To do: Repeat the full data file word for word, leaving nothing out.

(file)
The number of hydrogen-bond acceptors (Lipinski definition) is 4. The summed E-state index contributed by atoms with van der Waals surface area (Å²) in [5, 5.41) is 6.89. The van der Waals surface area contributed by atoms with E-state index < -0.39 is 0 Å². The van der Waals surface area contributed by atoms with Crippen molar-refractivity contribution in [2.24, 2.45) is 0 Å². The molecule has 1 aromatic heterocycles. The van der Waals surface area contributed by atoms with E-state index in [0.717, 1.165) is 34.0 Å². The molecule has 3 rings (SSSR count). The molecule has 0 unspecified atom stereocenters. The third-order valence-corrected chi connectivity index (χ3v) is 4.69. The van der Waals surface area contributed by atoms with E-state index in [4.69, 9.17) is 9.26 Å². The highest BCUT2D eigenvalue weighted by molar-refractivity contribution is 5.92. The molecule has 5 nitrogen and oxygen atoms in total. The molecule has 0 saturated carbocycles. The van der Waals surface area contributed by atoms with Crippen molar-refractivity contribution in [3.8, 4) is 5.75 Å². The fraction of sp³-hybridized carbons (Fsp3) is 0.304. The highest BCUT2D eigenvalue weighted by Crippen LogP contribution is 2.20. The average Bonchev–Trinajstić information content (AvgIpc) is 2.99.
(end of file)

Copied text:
The number of hydrogen-bond acceptors (Lipinski definition) is 4. The summed E-state index contributed by atoms with van der Waals surface area (Å²) in [5, 5.41) is 6.89. The van der Waals surface area contributed by atoms with E-state index < -0.39 is 0 Å². The van der Waals surface area contributed by atoms with Crippen molar-refractivity contribution in [2.24, 2.45) is 0 Å². The molecule has 1 aromatic heterocycles. The van der Waals surface area contributed by atoms with E-state index in [0.717, 1.165) is 34.0 Å². The molecule has 3 rings (SSSR count). The molecule has 0 unspecified atom stereocenters. The third-order valence-corrected chi connectivity index (χ3v) is 4.69. The van der Waals surface area contributed by atoms with E-state index in [4.69, 9.17) is 9.26 Å². The highest BCUT2D eigenvalue weighted by molar-refractivity contribution is 5.92. The molecule has 5 nitrogen and oxygen atoms in total. The molecule has 0 saturated carbocycles. The van der Waals surface area contributed by atoms with Crippen molar-refractivity contribution in [3.8, 4) is 5.75 Å². The fraction of sp³-hybridized carbons (Fsp3) is 0.304. The highest BCUT2D eigenvalue weighted by Crippen LogP contribution is 2.20. The average Bonchev–Trinajstić information content (AvgIpc) is 2.99.